Eastern Policy

Keylor’s offering is especially timely at a moment when the current French president, Emmanuel Macron, has been busy prompting the very Gaullist idea of European “strategic autonomy.” To de Gaulle, neither American nor Soviet hegemony over Europe was desirable, and Macron and outgoing German chancellor Angela Merkel both seem to realize that the American mania for a cold war that pits “democracies vs. authoritarians” will do nothing to further the peace, stability and prosperity of the continent. Hence, their joint effort to pursue a program of dialogue and diplomacy with the Kremlin (a plan that was blocked at a contentious meeting of the European Council in late June).

De Gaulle was, of course, the father of detente and it was his example that inspired the similar ‘eastern policies’ that were pursued by U.S. president Richard Nixon and German chancellor Willy Brandt in the late 1960s and early 1970s.

Yet de Gaulle was not reflexively dovish, nor was he pro-Soviet. Indeed, when French security interests were at stake he was uncompromising. He was the West’s most vigorous opponent of the proposal (or threat) by East German Communist leader Walter Ulbricht and Soviet premier Nikita Khrushchev, made in 1958, to transform Berlin into a “free city” and hand over access to it to the East Germans. This would deprive the three allied powers (France, U.S., U.K.) access to their military forces that were stationed there. De Gaulle’s response at the time was, “If Russia issues a threat of war, we must face the threat, even if that means war.” As the Berlin crisis came to a head in 1961 with the construction of the Berlin Wall, de Gaulle, according to Keylor, “was furious that the three Western allies with occupation rights in Berlin did nothing in response to this action.” Months later, de Gaulle remarked that “we should have destroyed this barbed wire with tanks.”

By 1966, de Gaulle’s policy of pursuing strategic autonomy was in full swing. Having removed NATO forces from French soil the previous year, he was now making an opening toward Moscow. Critics in Washington, not least among them President Johnson, harbored suspicion that his trip to Moscow in 1966 was a prelude to a Franco-Soviet alliance. But these fears were overblown. As de Gaulle put it: “How ridiculous! To see me associating with these oligarchs who succeed one another from revolution to revolution by [threat of] bullets.”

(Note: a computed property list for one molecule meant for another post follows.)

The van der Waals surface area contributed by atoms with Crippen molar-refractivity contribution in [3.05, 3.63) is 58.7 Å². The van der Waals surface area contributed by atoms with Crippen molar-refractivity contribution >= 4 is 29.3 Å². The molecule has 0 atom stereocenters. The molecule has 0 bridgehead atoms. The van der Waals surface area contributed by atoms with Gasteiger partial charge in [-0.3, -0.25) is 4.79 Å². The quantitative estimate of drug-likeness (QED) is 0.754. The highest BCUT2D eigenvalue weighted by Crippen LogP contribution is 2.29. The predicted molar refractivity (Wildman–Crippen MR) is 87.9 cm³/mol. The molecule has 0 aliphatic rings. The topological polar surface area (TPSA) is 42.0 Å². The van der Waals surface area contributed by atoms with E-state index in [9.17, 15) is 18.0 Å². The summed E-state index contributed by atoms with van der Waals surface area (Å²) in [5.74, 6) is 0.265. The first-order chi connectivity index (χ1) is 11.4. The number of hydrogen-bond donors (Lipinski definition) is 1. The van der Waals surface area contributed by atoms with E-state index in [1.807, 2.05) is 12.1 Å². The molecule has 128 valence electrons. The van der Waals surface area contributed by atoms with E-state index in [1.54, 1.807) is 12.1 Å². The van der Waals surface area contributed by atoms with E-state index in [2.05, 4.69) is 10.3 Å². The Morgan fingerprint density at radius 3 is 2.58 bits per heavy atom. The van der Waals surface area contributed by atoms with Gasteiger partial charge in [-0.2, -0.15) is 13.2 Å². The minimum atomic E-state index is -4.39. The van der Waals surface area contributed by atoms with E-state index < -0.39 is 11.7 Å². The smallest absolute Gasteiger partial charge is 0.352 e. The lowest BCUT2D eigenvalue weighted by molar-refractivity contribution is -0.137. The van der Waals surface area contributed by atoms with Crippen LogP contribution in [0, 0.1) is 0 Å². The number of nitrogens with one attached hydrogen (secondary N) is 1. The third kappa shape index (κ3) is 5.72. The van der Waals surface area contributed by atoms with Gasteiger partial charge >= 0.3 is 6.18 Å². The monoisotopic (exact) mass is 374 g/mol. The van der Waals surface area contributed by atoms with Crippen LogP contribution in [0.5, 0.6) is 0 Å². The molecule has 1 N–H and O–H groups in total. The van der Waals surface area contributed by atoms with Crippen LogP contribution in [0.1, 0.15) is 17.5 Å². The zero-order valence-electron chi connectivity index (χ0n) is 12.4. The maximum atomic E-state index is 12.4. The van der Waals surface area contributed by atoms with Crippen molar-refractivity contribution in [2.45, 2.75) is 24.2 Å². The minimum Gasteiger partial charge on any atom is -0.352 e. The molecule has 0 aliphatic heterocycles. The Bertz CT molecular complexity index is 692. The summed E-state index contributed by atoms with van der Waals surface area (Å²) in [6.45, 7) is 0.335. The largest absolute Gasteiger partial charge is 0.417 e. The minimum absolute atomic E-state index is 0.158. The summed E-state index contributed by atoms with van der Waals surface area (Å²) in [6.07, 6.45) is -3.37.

In the end, his approach toward the communist East (to say nothing of the American-led West) was not ideological; it was based on a realistic assessment of French national security interests. And on this, our own policymakers might take a cue from de Gaulle. American policy might find more success if it were based not on some warmed-over “End of History” ideology but rather on a hardheaded assessment of how to narrow the gap, as Walter Lippmann recommended, between our commitments and our capabilities.

The Problem of Overextension

If de Gaulle’s approach toward the eastern communist powers remains relevant, so too do his efforts at ending France’s own ‘forever war’ in Algeria.

Like our own civilian leaders who for the past decade-plus have tried to extricate the U.S. from Afghanistan and Iraq, de Gaulle faced opposition from his military establishment. However, the extent of the opposition he faced was rather more extreme than that faced by presidents Obama and Trump: de Gaulle was the target of no fewer than nine assassination attempts by the Secret Army Organization (OAS), which sought to keep French control over Algeria. Still more, in the spring of 1961, de Gaulle faced a full-blown coup attempt by a clique of mutinous generals. Yet, as Keylor points out, “the unrest did not deflect de Gaulle from his overriding objective to find a peaceful solution to the Algerian problem.”